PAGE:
On January 11, 2002, Guantanamo’s first 20 detainees were imprisoned. Over the decade, it came to hold 779 detainees representing 30 nationalities, according to the Defense Department. The majority have not been charged; 600 have been transferred to other countries, according to a joint New York Times and NPR investigation.
When it opened, the United States was just four months out from the September 11 terror attacks. This new kind of facility, on dozens of acres in Cuba, was meant to house what the Bush administration called “enemy combatants,” a category of detainees who would not qualify for prisoner-of-war status under the Geneva Conventions.
’Our daughter … saw everything’
Begg was picked up in Pakistan in 2001, accused of aiding the Taliban and held as an enemy combatant.
He said he was working in Afghanistan in the late 1990s and living there in 2001 to establish a school for girls. He and his pregnant wife and two children – all living in Afghanistan doing aid work – had relocated to Pakistan for safety during the U.S. invasion of Afghanistan in 2001, he said. The couple had planned to spend their lives doing aid work around the world.
On the night he was arrested, Begg said, men in plain clothes who seemed to be Pakistanis came to his home and banged on the door just after midnight.
He opened the door and they pushed inside, Begg recalled. He said the men put a hood over his head and carried him out to a waiting car. When he was placed in the back seat, his hood was removed. A man with an American accent put handcuffs on him, he said.
“These are from the widow whose husband died in the 9/11 attacks. She wanted you to have them,” the man said, according to Begg.
Begg remembers his wife screaming and telling the men not to go into a back room where his two young children were.
“Our oldest – our daughter who is now 16 – she saw everything,” he said. “Only now am I fully understanding how draining and emotional and difficult my being gone and what that night itself has been for her.”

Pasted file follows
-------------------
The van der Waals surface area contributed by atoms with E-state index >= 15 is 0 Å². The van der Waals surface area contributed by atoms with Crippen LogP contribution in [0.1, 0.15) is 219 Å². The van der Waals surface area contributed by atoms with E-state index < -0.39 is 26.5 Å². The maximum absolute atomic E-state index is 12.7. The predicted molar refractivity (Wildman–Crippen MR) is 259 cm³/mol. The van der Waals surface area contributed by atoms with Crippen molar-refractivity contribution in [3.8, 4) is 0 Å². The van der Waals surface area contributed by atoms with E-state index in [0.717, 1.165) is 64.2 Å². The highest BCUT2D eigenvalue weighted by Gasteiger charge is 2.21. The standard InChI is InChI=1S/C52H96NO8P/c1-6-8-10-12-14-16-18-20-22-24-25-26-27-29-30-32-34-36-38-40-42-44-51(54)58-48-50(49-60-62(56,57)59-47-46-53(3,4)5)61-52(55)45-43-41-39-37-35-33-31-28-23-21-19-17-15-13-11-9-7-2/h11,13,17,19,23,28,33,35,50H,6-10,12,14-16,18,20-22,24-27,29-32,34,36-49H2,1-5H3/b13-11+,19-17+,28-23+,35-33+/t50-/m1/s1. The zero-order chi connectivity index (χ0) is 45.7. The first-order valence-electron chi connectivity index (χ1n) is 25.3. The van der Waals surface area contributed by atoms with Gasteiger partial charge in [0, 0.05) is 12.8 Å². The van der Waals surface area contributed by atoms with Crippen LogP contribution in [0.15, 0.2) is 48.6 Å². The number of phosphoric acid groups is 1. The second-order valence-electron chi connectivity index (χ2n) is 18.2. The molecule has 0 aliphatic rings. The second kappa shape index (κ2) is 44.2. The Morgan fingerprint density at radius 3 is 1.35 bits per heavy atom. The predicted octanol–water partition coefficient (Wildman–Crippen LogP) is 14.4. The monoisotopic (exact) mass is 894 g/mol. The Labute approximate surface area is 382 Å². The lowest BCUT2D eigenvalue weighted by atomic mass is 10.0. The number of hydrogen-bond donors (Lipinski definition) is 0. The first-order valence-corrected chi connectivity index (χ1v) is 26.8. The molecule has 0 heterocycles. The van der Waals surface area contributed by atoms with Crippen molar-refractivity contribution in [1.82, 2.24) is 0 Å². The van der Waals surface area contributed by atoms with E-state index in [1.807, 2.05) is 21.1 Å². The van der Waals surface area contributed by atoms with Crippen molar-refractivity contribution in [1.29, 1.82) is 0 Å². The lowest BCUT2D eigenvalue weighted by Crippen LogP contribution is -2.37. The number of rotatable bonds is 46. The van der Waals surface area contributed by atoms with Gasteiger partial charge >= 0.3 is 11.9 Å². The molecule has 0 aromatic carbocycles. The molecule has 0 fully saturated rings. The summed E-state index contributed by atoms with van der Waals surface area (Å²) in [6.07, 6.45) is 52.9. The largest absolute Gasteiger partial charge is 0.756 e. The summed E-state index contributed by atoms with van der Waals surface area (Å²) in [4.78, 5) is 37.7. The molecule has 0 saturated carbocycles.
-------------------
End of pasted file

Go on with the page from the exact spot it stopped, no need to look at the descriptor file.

Begg has a high profile in the UK from speaking engagements and activism. He has written a memoir with the help of a Guardian newspaper editor, called ”Enemy Combatant: My Imprisonment at Guantánamo, Bagram and Kandahar.” A movie has been made, inspired by his story. He has even consulted on a video game called “Rendition: Guantanamo.”
“My daughter, really, has been the most affected,” he said. “Her friends at school, of course, they ask her about this.”
After he was taken from his house in Pakistan, Begg said, the men took him to another house in Pakistan. It was large and opulent with chandeliers and fancy tiled flooring. There he was interrogated for months.
“I was naïve about it. I thought they would let me go if I just explained to them that this was wrong,” he said. “I am not as naïve anymore. That is one thing that has changed about me.”
Begg said he was sent to Bagram Air Force Base in Kandahar, Afghanistan, where he witnessed the deaths of other detainees, which he believes resulted from their mistreatment by guards and interrogators.
He said he is still haunted by the sounds of a woman screaming near his cell at Bagram. He was convinced at the time that it was his wife.
It was not. She had not been detained. He would learn that when he returned to her more than three years later.
He hesitates to speak about their relationship.
“I just want to say that it has not been easy,” he said. “It’s not like I got a counselor when they flew me back to England. I had to deal with things by myself. So you do what you need to do to carry on.”